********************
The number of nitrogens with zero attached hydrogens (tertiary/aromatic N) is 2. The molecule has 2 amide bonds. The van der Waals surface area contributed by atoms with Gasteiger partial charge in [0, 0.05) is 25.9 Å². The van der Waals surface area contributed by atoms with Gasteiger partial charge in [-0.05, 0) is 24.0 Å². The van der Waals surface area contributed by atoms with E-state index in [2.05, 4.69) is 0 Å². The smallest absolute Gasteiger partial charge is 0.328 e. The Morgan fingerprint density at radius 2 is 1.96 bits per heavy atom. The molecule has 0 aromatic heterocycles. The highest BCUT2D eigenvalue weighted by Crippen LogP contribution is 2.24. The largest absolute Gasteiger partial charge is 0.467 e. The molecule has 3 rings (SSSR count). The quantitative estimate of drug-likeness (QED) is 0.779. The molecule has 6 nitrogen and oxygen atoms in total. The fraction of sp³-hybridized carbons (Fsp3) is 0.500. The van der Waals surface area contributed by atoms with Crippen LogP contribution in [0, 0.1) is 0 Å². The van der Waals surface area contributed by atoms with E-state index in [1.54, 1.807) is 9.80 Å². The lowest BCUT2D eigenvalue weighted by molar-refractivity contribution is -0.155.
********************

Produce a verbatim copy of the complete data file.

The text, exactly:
The number of nitrogens with zero attached hydrogens (tertiary/aromatic N) is 2. The molecule has 2 amide bonds. The van der Waals surface area contributed by atoms with Gasteiger partial charge in [0, 0.05) is 25.9 Å². The van der Waals surface area contributed by atoms with Gasteiger partial charge in [-0.05, 0) is 24.0 Å². The van der Waals surface area contributed by atoms with E-state index in [2.05, 4.69) is 0 Å². The smallest absolute Gasteiger partial charge is 0.328 e. The Morgan fingerprint density at radius 2 is 1.96 bits per heavy atom. The molecule has 0 aromatic heterocycles. The highest BCUT2D eigenvalue weighted by Crippen LogP contribution is 2.24. The largest absolute Gasteiger partial charge is 0.467 e. The molecule has 3 rings (SSSR count). The quantitative estimate of drug-likeness (QED) is 0.779. The molecule has 6 nitrogen and oxygen atoms in total. The fraction of sp³-hybridized carbons (Fsp3) is 0.500. The van der Waals surface area contributed by atoms with Crippen LogP contribution in [0, 0.1) is 0 Å². The van der Waals surface area contributed by atoms with E-state index in [1.54, 1.807) is 9.80 Å². The lowest BCUT2D eigenvalue weighted by molar-refractivity contribution is -0.155.